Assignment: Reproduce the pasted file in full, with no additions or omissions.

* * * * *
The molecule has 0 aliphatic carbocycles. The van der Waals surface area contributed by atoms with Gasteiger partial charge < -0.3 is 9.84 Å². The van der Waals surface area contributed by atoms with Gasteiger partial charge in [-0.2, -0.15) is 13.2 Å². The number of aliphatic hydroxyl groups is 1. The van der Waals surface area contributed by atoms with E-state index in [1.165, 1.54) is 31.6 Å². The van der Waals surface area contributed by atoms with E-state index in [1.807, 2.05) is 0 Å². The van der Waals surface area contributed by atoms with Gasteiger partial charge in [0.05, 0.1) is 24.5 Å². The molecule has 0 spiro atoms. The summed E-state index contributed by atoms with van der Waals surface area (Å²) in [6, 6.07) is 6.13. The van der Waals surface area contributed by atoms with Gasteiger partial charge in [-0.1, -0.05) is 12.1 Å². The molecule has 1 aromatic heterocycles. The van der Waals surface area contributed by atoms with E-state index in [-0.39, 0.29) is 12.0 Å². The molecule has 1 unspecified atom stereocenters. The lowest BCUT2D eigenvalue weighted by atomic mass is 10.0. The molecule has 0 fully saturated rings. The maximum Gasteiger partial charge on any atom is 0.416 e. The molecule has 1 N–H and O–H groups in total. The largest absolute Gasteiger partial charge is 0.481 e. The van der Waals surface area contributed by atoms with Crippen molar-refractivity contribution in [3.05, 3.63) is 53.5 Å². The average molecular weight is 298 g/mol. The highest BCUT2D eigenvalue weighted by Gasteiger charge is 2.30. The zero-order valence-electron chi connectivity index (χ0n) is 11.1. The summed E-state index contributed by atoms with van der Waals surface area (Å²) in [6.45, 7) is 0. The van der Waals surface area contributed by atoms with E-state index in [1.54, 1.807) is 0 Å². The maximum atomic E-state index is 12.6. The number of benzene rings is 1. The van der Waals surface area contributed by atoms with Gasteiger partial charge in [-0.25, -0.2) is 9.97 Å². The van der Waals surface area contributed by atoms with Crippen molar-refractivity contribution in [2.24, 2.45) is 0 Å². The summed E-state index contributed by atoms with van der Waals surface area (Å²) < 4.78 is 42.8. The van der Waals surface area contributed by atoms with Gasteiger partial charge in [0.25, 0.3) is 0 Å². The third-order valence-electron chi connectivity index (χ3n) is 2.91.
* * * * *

The molecule has 0 aliphatic carbocycles. The van der Waals surface area contributed by atoms with Gasteiger partial charge < -0.3 is 9.84 Å². The van der Waals surface area contributed by atoms with Gasteiger partial charge in [-0.2, -0.15) is 13.2 Å². The number of aliphatic hydroxyl groups is 1. The van der Waals surface area contributed by atoms with E-state index in [1.165, 1.54) is 31.6 Å². The van der Waals surface area contributed by atoms with E-state index in [1.807, 2.05) is 0 Å². The van der Waals surface area contributed by atoms with Gasteiger partial charge in [0.05, 0.1) is 24.5 Å². The molecule has 0 spiro atoms. The summed E-state index contributed by atoms with van der Waals surface area (Å²) in [6, 6.07) is 6.13. The van der Waals surface area contributed by atoms with Gasteiger partial charge in [-0.1, -0.05) is 12.1 Å². The molecule has 1 aromatic heterocycles. The van der Waals surface area contributed by atoms with E-state index in [-0.39, 0.29) is 12.0 Å². The molecule has 1 unspecified atom stereocenters. The lowest BCUT2D eigenvalue weighted by atomic mass is 10.0. The molecule has 0 fully saturated rings. The maximum Gasteiger partial charge on any atom is 0.416 e. The molecule has 1 N–H and O–H groups in total. The largest absolute Gasteiger partial charge is 0.481 e. The van der Waals surface area contributed by atoms with Crippen molar-refractivity contribution in [3.05, 3.63) is 53.5 Å². The average molecular weight is 298 g/mol. The highest BCUT2D eigenvalue weighted by Gasteiger charge is 2.30. The zero-order valence-electron chi connectivity index (χ0n) is 11.1. The summed E-state index contributed by atoms with van der Waals surface area (Å²) in [6.45, 7) is 0. The van der Waals surface area contributed by atoms with E-state index in [1.54, 1.807) is 0 Å². The maximum atomic E-state index is 12.6. The number of benzene rings is 1. The van der Waals surface area contributed by atoms with Gasteiger partial charge in [-0.25, -0.2) is 9.97 Å². The van der Waals surface area contributed by atoms with Crippen molar-refractivity contribution in [2.24, 2.45) is 0 Å². The summed E-state index contributed by atoms with van der Waals surface area (Å²) < 4.78 is 42.8. The van der Waals surface area contributed by atoms with Gasteiger partial charge in [0.25, 0.3) is 0 Å². The third-order valence-electron chi connectivity index (χ3n) is 2.91.